In 2008, Vail Resorts instituted a ticketing system based on radio frequency identification technology—including Zebra UHF cards and card printers—to improve its guests’ experiences by speeding and simplifying ski lift-ticket checking. Now, as RFID Journal reports, Vail Resorts is taking its RFID-enabled lift passes to a new level—and connecting them with social media tools to ramp up guest engagement and enthusiasm.
How, you ask? This season, the lift passes will track how many vertical feet visitors have skied. Skiers and snowboarders can see their statistics online, and share and compare stats through their Facebook and Twitter social-media accounts. And while at the resort, they can use their Web-enabled phones to see when and where their friends are skiing.
Competition. Conversation. Customer satisfaction. What more could a ski resort wish for? And to think it can start with a little ol’ RFID chip.
Can you see a use for a similar application in your business?
Read the RFID Journal article.
Also take a look at Zebra’s case study about Vail Resorts’ first-of-a-kind RFID lift access. And learn more about UHF RFID card technology, which can be read from 20 feet away, in this white paper.
As one of the largest community colleges in the country, The City College of San Francisco provides a quality, affordable education option for the Bay Area. To better compete with other area colleges and universities, the college has initiated a number of upgrades to its internal IT infrastructure.
In the admissions office, that meant improving the process of issuing student identification cards. Before, producing each card took a minute-and-a-half. Across 100,000 students, that time made for frustrating waits for students and exhausting days for staff during peak times.
“At the beginning of every semester, students formed long lines that spilled out the doorway of the admissions office,” said Chinh Nguyen, IS administrator at City College. “This caused concern with facility management as the students were causing congestion and creating potential fire code violations.”
On top of slow printing, as many as three out of 10 cards printed were defective, so the staff had to reprint nearly a third of all IDs, increasing production times, wait times and material costs for the office. In addition to faster printing, City College wanted to upgrade cards to include higher-quality photos and magnetic striping so students could use them throughout the campus.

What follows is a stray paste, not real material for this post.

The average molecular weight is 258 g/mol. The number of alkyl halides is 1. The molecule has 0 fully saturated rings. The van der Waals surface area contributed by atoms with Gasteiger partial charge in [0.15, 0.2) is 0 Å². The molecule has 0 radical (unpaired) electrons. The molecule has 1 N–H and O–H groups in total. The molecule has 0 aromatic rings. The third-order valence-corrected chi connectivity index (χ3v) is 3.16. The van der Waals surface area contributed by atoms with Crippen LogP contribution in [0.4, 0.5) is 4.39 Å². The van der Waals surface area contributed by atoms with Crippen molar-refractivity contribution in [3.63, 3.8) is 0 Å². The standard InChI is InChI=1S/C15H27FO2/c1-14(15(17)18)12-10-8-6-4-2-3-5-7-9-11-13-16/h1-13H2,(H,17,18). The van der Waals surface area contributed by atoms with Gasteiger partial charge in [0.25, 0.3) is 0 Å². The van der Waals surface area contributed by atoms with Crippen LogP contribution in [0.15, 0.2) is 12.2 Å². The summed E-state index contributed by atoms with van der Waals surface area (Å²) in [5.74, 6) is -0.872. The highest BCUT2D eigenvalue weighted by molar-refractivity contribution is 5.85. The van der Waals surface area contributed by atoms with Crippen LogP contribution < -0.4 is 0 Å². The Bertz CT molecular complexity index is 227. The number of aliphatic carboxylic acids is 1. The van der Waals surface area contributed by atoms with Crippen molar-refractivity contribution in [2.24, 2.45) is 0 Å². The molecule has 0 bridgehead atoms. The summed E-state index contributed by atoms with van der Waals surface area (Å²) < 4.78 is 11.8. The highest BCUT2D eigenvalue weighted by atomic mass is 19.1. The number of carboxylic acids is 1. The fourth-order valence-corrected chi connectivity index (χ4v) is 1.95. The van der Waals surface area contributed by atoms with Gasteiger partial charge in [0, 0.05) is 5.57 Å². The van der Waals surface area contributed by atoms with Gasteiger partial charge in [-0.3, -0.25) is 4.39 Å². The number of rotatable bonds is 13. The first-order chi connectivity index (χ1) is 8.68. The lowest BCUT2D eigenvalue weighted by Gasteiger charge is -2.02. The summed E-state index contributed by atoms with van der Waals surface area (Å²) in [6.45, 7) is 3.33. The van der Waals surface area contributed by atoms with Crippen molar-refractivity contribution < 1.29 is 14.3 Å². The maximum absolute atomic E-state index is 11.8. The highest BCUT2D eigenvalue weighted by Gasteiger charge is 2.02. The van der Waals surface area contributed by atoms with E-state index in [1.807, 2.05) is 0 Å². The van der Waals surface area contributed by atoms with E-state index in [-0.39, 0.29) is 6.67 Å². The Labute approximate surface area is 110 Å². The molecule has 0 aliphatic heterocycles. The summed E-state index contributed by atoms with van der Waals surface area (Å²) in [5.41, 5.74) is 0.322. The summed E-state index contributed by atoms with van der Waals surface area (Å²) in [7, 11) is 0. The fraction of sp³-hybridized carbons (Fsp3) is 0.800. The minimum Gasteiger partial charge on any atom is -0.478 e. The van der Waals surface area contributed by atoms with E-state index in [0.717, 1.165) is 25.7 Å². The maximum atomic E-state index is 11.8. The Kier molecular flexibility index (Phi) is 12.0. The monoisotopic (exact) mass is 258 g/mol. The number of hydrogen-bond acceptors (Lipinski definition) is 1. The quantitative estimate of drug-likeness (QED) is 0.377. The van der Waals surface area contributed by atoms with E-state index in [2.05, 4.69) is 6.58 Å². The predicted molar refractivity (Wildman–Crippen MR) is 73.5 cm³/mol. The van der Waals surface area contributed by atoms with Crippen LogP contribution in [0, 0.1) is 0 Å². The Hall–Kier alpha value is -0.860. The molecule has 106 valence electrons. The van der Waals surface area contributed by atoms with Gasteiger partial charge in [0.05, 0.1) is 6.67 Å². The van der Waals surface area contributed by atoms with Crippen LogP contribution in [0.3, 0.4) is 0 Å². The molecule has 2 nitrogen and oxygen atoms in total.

The College took a trial run with the Zebra® ZXP Series 8 card printer. The retransfer technology helps create plastic identification cards with photo-quality images. The college ran the trial for six weeks. Click here to find out how they:
- Print IDs in less than 15 seconds per card—one-sixth the time of previous printers.
- Save 2,000 hours across 100,000 ID cards.
- Reduce student wait time at the start of each semester.
- Redeployed dmissions staff to other tasks.
There was an interesting article in the Huffington Post last week about the humanitarian efforts underway to address the growing food shortages in Niger. Recent estimates there put 7.1 million people facing hunger with 3 million of them facing extreme food shortages. Volunteers work to distribute planting seeds, nutritional supplements to children as well as emergency cash to women. You can read the article here.
One of the challenges volunteers are coping with is the lack of any IDs which are needed in order to get a mobile phone contract for example. Workers discovered that few if any of the women they were trying to help had any form of ID. Initially the workers figured they could just crank them out with a PC and some card stock but they soon found it much more difficult than they estimated. Eventually they were able to create a solution using six laptops, cameras and intensive training. After many days and nights of identification and printing, nearly 9,000 women were given photo ID cards.
We talk often about the need for extra secure IDs with tamper proof materials and wear-resistant materials but sometimes, in applications were basic face recognition is needed, simple photo IDs that can be produced quickly and inexpensively work just fine.
For more information on quick and cost-effective ID solutions, click here.